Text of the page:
Regulated Rates

Rates for pilotage are regulated. The regulating body within a state can be the pilot commission, a separate pilotage rate body, a public service commission (which sets the rates for public utilities and other regulated monopolies), or a state legislature. The rates are set at levels that will provide sufficient revenues to cover the expenses of a modern, full service pilotage operation, including pilot compensation recognizing that pilots are at the top of the maritime profession. Rate regulation also ensures that the rates are fair and reasonable.


Employment Status of the Pilot and Organizational Structure of Pilot Association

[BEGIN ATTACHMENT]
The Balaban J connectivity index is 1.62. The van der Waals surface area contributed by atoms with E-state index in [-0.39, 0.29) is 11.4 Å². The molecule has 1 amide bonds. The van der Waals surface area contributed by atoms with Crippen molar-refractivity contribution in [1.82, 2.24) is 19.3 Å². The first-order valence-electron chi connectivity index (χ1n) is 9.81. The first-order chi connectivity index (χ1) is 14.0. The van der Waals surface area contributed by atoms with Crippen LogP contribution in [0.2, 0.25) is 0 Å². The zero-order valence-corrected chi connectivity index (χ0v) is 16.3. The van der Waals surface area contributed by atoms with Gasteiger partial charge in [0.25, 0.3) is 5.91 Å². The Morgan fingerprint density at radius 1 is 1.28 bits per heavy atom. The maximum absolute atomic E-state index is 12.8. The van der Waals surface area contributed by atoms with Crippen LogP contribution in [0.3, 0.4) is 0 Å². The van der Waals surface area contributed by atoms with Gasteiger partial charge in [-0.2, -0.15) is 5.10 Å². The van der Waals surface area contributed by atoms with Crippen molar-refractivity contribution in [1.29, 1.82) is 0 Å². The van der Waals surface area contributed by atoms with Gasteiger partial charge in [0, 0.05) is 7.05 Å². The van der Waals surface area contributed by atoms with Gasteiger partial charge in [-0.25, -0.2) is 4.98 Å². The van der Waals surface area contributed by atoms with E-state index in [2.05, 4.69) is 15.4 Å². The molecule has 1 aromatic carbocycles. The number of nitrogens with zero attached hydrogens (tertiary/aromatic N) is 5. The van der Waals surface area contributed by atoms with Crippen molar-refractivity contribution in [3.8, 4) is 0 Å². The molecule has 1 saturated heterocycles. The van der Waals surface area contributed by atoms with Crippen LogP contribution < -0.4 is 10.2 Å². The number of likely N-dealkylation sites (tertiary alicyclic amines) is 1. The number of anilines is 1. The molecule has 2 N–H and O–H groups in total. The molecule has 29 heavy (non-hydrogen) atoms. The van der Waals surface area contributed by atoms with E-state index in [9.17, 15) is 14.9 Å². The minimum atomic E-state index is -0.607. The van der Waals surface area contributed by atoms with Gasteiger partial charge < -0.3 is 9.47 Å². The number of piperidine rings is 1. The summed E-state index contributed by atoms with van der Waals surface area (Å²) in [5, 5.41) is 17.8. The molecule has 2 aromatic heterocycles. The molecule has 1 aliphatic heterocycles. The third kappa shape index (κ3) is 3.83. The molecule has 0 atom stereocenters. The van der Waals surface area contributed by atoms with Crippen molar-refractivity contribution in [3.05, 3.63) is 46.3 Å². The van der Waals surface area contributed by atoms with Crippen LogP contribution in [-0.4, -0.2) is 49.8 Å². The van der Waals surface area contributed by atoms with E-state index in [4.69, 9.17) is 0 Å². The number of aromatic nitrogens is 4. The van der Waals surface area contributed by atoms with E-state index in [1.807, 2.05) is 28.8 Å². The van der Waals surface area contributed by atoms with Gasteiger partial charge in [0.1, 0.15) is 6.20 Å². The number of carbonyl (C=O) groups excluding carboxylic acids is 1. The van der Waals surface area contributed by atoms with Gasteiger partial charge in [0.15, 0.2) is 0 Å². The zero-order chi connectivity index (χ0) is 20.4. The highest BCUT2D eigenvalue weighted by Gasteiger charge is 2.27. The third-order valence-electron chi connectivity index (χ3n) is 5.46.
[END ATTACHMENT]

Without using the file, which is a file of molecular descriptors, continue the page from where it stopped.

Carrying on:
The typical state pilot is treated as a self-employed professional. Pilots in a port or specific waterway area are organized in a pilot association, however. The association exists to facilitate joint activities such as billing and collecting and to administer the rotation, dispatch, pilot boat and training operations. Under a 1906 decision by the U.S. Supreme Court, a pilot association cannot be held liable for the negligence of one of its members during the provision of pilotage services. This reflects the principle in the U. S. that pilotage is provided by the individual professional pilot, not by the association. Some states have limitation of liability statutes that place a limit on the liability of an individual pilot in recognition of the facts that the vessel's insurance already covers loss caused by pilot error and the pilot is subject to considerable regulatory oversight and potential discipline for conduct that fails to meet the high standards of the profession.